Thomas Powers

Thomas Powers (New York City, December 12, 1940) is an American author and intelligence expert.

He was awarded the Pulitzer Prize for National Reporting in 1971 together with Lucinda Franks for his articles on Weatherman member Diana Oughton (1942-1970).[1] He was also the recipient of the Olive Branch award in 1984 for a cover story on the Cold War that appeared in The Atlantic, a 2007 Berlin Prize, and for his 2010 book on Crazy Horse the Los Angeles Times Book Prize for History.

Life and worksEdit

Born in New York City in 1940, he was a 1958 graduate of Tabor Academy. Powers later attended Yale University, where he graduated in 1964 with a degree in English. At first he worked for the Rome Daily American in Italy, later for United Press International. In 1970 he became a freelance writer.[2]

Powers is the author of six works of non-fiction and one novel. His The Man who Kept Secrets: Richard Helms and the CIA (1979) is "widely regarded as one of the best books ever written on the subject of intelligence."[2] His work on Werner Heisenberg tracks secret developments in nuclear physics during the 1930s and early 1940s.

The revised edition of his Intelligence Wars contains twenty-eight articles previously published in the New York Review of Books and the New York Times Book Review from 1983 to 2004. His most recent book follows the life of Crazy Horse (died Nebraska 1877). Evan Thomas in The New York Times, while reviewing this book, also commented broadly on Powers as an author and a previous work on Richard Helms:

Powers is "a great journalistic anthropologist. In possibly the best book ever written about the C.I.A, The Man Who Kept the Secrets, Powers took the reader on a fascinating journey into the world of secret intelligence gathering and covert action. The C.I.A. was, at least in the early years of the cold war, a tribe as mysterious and exotic as the Great Plains Sioux of the 1870s. And Powers tells us much that is revealing and often moving about the Sioux in their last days as free warriors".[3]

Powers has been a contributor to The New York Review of Books,[4] The Atlantic,[5] The Los Angeles Times, The New York Times Book Review,[6] Harper's, The Nation, Commonweal, and Rolling Stone.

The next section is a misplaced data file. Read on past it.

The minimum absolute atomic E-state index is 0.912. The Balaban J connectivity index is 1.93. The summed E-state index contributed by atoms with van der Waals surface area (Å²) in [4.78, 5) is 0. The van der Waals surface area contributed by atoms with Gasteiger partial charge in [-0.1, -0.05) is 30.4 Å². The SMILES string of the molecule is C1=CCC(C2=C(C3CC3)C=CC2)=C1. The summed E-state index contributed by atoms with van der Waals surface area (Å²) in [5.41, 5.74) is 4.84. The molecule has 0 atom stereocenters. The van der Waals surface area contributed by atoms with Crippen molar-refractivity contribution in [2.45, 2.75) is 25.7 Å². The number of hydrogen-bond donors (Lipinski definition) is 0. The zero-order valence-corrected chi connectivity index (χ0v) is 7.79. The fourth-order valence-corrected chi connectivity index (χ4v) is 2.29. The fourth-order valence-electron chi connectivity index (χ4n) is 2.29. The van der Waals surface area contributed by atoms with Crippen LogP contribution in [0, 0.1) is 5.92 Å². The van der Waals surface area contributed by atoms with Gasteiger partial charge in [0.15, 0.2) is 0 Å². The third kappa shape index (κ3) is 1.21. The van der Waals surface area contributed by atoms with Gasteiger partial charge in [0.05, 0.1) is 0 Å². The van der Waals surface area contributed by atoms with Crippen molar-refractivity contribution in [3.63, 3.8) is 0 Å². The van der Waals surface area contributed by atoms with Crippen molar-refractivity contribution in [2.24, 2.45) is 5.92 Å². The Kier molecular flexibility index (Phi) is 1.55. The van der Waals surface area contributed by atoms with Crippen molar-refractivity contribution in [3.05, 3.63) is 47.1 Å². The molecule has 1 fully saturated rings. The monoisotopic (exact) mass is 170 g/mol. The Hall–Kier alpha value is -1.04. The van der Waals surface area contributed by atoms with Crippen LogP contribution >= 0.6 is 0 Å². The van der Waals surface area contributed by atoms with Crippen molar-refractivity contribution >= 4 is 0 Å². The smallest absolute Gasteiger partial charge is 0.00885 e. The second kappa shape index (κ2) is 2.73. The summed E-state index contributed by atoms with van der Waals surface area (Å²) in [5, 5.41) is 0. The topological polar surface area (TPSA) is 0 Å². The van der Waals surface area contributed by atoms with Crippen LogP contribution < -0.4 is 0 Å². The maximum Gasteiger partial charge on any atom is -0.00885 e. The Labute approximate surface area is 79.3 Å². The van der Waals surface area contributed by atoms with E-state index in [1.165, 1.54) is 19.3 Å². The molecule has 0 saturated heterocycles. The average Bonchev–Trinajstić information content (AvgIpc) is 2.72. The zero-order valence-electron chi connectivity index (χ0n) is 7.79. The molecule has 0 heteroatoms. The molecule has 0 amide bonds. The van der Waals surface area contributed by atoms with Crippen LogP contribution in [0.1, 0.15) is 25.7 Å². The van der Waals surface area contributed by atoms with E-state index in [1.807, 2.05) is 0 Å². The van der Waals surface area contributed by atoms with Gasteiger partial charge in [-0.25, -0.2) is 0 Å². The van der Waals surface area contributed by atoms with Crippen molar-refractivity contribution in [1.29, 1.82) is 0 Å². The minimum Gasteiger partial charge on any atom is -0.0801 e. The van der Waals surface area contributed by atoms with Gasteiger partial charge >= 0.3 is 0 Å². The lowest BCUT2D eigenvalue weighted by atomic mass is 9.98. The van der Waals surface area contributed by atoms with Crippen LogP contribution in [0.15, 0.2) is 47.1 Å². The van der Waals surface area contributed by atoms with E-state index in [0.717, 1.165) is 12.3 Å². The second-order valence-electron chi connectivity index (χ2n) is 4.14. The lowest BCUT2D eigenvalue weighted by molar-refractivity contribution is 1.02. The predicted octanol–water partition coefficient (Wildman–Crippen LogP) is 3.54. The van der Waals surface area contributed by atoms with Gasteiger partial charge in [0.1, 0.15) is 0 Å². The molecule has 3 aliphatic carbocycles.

Besides writing, Powers joined a partnership to found in 1993 a publishing company, Steerforth Press. Originally located in South Royalton, Vermont, it is now located in Hanover, New Hampshire.[7] Its website self describes as a "small independent house" with a "range of titles on a variety of topics".

Powers and his wife Candace live in Vermont.[8] In 1979 he was living with his wife and three daughters in New York City.[9] "He is currently writing a memoir of his father, who once told him that the last time he met Clare Boothe Luce was in the office of Allen Dulles."[4]


  • Diana: The Making of a Terrorist, Houghton Mifflin, 1971, ISBN 978-0-395-12375-1
  • ‘’The War at Home’’, Grossman, 1973
  • The Man Who Kept the Secrets: Richard Helms and the CIA, Knopf, 1979, ISBN 978-0-394-50777-4
  • Thinking About the Next War, Knopf, 1982, ISBN 978-0-394-52831-1
  • Heisenberg's War: The Secret History of the German Bomb. Knopf. 1993. ISBN 978-0-394-51411-6.
  • The Confirmation, Knopf, 2000, ISBN 978-0-375-40020-9, a novel
  • Intelligence Wars: American Secret History from Hitler to Al-Qaeda. New York Review Books. 2002. ISBN 978-1-59017-023-6.
    • revised and expanded edition, 2004.
  • The Military Error: Baghdad and Beyond in America's War of Choice. New York Review of Books. 2008. ISBN 978-1-59017-299-5.
  • The Killing of Crazy Horse. Random House, Inc. 2010. ISBN 978-0-375-41446-6.


  1. ^ "National Reporting". The Pulitzer Prizes. Retrieved 2008-10-05.
  2. ^ a b Powers, Heisenberg's War (Penguin 1993) at ii, "About the Author".
  3. ^ Evan Thomas (November 12, 2010). "A Good Day to Die". The New York Times. A Book Review of The Killing of Crazy Horse.
  4. ^ a b "Thomas Powers | The New York Review of Books". Retrieved 2010-11-28.
  5. ^ "Thomas Powers - Authors". The Atlantic. 2010-11-24. Retrieved 2010-11-28.
  6. ^ Naftali, Timothy. "Thomas Powers News - The New York Times". Retrieved 2010-11-28.
  7. ^ Toby Lester, "The Numbers Game. CIA analyst Sam Adams fought the intelligence establishment about its Vietnam policy like David fought Goliath", Book Review re Adams, in The Atlantic, February, 1997. Accessed 2017-01-12. (Review, with interview of Powers).
  8. ^ "Thomas Powers - Authors". Random House. 2010-11-02. Retrieved 2010-11-28. Includes recent photo.
  9. ^ Back flap of The Man who Kept the Secrets (Knopf 1979).

External linksEdit